In addition to his numerous written and edited volumes, George was co-founder of the Pittsburgh Rug Society and the Arizona Oriental Rug and Textile Association. For his scholarship and stewardship in Islamic textiles, George was the 1993 recipient of the Joseph V. McMullen award given by the Near Eastern Art Research Center. He leaves a legacy as a brilliant and talented man, whose many accomplishments include horticulture, photography, dancing and cooking. His quick wit and exceptional intellect endeared him to many: to be fair, others found his honesty abrasive.
George O’Bannon is survived by his four sons and three daughters-in-law, Patrick and Pia Deinhardt of Philadelphia, Colin of Columbus, Ohio, Sean and Nancy of Boca Raton, Florida and Casey and Susan of Philadelphia; two grandchildren; and his longtime companion Arlene Cooper of Manhattan.
The family requests that those who wish to make memorial donations direct them to the Textile Department of the Indianapolis Museum of Art, to which George recently bequeathed a substantial portion of his collection of Central Asian textiles and costumes.
Donations can be sent to the:
George W. O’Bannon Memorial Fund,
c/o Niloo Paydar, Textile Department Curator,
Indianapolis Museum of Art,
1200 West 38th St.,
Indianapolis, IN 46208-4196.
Here is a selected annotated bibliography of George’s writings that was distributed at the Textile Museum show dedicated to him, From the Amu Darya to the Potomac. It was prepared and kindly provided to us by Claudia Brittenham and Richard Isaacson.
1974 The Turkoman Carpet. Gerald Duckworth and Co. Ltd, London. An early book with emphasis on more recent Afghan production.
1975 Oriental Rugs from Western Pennsylvania Collections. Westmoeland County Museum of Art, Greensburg.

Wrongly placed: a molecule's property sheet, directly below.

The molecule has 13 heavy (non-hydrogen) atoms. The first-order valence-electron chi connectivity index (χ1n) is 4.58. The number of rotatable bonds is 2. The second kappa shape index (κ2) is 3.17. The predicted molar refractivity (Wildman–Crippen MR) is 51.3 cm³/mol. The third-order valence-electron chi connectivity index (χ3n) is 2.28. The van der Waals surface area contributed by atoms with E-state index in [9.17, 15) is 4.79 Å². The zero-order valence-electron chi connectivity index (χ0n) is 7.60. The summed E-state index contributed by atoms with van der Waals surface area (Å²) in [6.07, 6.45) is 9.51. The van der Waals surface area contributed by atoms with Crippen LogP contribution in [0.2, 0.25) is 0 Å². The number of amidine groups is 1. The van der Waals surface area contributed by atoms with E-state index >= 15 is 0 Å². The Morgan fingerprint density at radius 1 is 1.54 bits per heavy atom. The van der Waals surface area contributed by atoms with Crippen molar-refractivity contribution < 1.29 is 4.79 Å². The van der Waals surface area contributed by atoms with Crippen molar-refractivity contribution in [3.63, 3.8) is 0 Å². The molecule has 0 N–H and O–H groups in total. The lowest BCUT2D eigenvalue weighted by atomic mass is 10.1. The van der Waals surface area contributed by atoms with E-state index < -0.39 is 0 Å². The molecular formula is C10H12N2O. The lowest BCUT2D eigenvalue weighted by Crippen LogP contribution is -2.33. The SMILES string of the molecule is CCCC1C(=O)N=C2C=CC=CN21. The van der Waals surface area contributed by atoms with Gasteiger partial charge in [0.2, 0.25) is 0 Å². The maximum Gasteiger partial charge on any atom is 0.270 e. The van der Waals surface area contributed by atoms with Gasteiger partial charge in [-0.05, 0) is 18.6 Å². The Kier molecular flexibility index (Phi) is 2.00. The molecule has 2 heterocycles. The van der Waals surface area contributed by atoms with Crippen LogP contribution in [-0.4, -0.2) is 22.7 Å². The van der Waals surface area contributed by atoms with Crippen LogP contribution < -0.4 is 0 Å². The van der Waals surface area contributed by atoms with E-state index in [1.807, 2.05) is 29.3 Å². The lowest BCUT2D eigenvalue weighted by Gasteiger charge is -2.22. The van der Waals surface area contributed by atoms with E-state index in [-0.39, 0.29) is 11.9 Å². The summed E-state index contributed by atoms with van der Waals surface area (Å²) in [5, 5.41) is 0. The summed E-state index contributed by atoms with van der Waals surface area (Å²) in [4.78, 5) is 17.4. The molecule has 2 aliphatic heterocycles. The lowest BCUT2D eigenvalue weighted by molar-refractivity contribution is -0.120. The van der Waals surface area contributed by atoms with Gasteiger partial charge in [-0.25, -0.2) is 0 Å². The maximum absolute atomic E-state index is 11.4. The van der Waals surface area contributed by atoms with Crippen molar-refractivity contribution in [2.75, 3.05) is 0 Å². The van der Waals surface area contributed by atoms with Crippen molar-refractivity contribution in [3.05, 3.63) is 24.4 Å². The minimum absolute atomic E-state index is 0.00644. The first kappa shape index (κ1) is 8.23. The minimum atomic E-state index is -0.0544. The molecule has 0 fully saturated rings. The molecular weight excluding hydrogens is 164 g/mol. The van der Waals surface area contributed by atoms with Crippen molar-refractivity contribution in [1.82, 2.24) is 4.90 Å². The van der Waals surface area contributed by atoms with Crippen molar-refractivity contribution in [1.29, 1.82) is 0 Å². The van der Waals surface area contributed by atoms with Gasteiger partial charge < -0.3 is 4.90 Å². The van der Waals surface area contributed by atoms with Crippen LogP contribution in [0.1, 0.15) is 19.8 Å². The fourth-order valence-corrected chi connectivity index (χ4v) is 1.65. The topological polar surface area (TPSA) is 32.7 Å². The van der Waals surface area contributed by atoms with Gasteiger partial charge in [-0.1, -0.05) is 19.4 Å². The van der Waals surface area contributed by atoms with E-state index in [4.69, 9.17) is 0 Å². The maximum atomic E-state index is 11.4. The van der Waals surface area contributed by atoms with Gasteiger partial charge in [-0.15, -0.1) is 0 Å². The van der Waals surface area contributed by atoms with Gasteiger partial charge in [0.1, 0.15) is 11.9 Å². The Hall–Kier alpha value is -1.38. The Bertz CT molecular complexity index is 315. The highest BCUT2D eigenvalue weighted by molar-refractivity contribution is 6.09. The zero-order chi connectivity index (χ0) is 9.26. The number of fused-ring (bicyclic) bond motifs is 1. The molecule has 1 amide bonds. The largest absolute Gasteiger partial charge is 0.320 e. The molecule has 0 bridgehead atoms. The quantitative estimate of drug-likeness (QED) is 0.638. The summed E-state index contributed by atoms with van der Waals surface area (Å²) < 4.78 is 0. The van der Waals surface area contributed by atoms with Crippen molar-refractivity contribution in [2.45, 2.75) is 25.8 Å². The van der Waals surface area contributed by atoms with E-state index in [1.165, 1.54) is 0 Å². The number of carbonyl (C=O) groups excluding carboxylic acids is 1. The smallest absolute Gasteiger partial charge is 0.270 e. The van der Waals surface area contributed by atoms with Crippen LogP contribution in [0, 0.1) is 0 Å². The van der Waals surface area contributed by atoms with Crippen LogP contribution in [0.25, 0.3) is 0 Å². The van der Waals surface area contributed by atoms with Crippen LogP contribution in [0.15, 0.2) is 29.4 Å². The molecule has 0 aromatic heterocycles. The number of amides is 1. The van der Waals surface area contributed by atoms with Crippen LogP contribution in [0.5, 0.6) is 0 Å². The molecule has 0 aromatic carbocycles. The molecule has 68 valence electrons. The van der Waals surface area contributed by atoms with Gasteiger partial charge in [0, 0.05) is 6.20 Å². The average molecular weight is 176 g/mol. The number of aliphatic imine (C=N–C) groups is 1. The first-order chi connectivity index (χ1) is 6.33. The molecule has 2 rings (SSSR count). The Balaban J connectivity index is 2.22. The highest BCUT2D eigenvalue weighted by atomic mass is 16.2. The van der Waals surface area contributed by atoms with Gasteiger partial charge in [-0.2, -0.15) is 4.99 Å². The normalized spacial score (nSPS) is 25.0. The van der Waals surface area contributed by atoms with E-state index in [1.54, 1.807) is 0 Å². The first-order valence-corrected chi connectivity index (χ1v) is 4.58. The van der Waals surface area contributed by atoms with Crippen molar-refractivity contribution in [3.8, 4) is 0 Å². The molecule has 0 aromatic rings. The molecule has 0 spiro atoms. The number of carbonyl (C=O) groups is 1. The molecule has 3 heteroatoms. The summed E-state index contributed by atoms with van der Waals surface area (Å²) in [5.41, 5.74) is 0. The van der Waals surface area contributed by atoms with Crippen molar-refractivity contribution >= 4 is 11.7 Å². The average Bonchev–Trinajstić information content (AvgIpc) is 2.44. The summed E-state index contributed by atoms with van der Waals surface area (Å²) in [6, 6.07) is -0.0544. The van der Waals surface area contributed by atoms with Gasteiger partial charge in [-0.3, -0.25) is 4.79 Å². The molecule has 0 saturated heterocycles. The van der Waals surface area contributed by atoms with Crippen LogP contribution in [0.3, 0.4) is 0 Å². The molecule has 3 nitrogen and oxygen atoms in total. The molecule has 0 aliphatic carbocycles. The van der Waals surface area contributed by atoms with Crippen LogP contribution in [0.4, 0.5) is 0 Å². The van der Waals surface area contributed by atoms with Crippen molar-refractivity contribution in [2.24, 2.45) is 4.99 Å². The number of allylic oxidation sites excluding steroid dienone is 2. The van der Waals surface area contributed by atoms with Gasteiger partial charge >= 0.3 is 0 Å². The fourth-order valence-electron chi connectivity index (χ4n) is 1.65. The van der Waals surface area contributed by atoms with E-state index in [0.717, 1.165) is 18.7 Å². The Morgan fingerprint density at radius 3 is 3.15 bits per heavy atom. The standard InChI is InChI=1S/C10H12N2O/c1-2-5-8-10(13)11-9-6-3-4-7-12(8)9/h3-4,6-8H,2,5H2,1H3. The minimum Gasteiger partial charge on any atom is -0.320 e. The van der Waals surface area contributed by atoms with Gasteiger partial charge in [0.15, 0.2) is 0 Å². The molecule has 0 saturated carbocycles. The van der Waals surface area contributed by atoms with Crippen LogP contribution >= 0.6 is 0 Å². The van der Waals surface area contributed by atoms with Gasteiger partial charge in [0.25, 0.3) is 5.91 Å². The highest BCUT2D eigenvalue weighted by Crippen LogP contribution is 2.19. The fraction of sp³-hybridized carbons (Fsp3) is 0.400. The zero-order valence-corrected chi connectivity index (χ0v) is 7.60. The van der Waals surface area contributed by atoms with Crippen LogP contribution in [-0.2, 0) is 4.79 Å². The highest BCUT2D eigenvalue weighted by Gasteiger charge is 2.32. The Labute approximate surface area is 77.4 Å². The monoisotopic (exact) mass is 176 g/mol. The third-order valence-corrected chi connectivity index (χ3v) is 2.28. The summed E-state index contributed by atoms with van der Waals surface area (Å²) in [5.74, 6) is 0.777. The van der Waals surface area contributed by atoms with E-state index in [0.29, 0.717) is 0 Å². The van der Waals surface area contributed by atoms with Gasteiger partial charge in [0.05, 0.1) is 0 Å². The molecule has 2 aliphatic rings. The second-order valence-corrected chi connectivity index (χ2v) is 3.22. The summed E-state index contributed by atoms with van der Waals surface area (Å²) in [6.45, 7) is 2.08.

Exhibition catalog of 19th century rugs from Pennsylvania collectors, exhibited by the Pittsburgh Rug Society.
1979 Kazakh and Uzbek Rugs from Afghanistan. George W. O’Bannon, Pittsburgh.
Princeton Rug Society exhibition catalog.
A small booklet on these 20th century primitive rugs from Central Anatolia.
1990 Vanishing Jewels: Central Asian Tribal Weavings. Rochester Museum and Science Center, Rochester.A catalog of Marvin Amstey’s collection with good introductory essays on the peoples of Central Asia and their culture.
1990 Princeton, anyone? Tibetan Tiger Rugs. The Gallery at Bachelor’s Hall, Philadelphia.
1993 The Gallery at Bachelor’s Hall Presents Pieces de la Resistance: Afghanistan’s War Rugs. The Gallery at Bachelor’s Hall, Philadelphia.
1994 Tribal Treasures: Carpets and Jewelry from Central Asia. Bruce Museum, Greenwich, Connecticut.
1994 Oriental Rugs. A Bibliography. Scarecrow Press, Metuchen, New Jersey and London. An essential reference work. This is the first comprehensive bibliography written in English on the oriental rug and carpet literature, beginning with the first publication on oriental rugs in 1877 and including all known publications in any language published through 1992.
1995 Oriental Rugs: The Collector’s Guide to
1996 Moshkova, V. G. Carpets of the People of Central Asia of the Late XIX and XX Centuries. Edited and translated by George W. O’Bannon and Ovadan K. Anamova-Olsen. George W. O’Bannon, Tucson. A translation of Moshkova’s field research, with editorial commentary and updates on recent advances by O’Bannon. Strong on non-Turkmen Central Asian rugs. A very important reference for the serious student.
1997 From Desert and Oasis: Arts of the People of Central Asia. Georgia Museum of Art, University of Georgia, Athens. An exhibition catalog largely drawn from the collection of Tamor and Elaine Shah. It covers 20th century Uzbek and Kyrgyz weavings.
1998 Tribal and Village Rugs from Arizona Collections. Arizona Oriental Rug and Textile Association, Tucson. Exhibition catalogue for the 1998 AORTA convention. About twenty percent of the examples are Turkmen, twenty percent Baluch.
2000 The Kyrgyz Carpet. Edited by George W. O’Bannon and Ovadan Anamova. Two volumes. George W. O’Bannon, Tucson.
“The Decorative Arts of the Kyrgyz”) and one by Beresneva (“The Kyrgyz Carpet Collection in the State Museum of Oriental Art, Moscow”). Also included are O’Bannon’s commentaries and short essays on Kyrgyz weavings. This is an essential book for Kyrgyz textiles.
Contributions to Oriental Rug Review
1988-89 Near the Rio Arriba in August, vol. 9, no. 2, pp. 23-25.
Reviews of Books, Exhibitions, Conferences and Auctions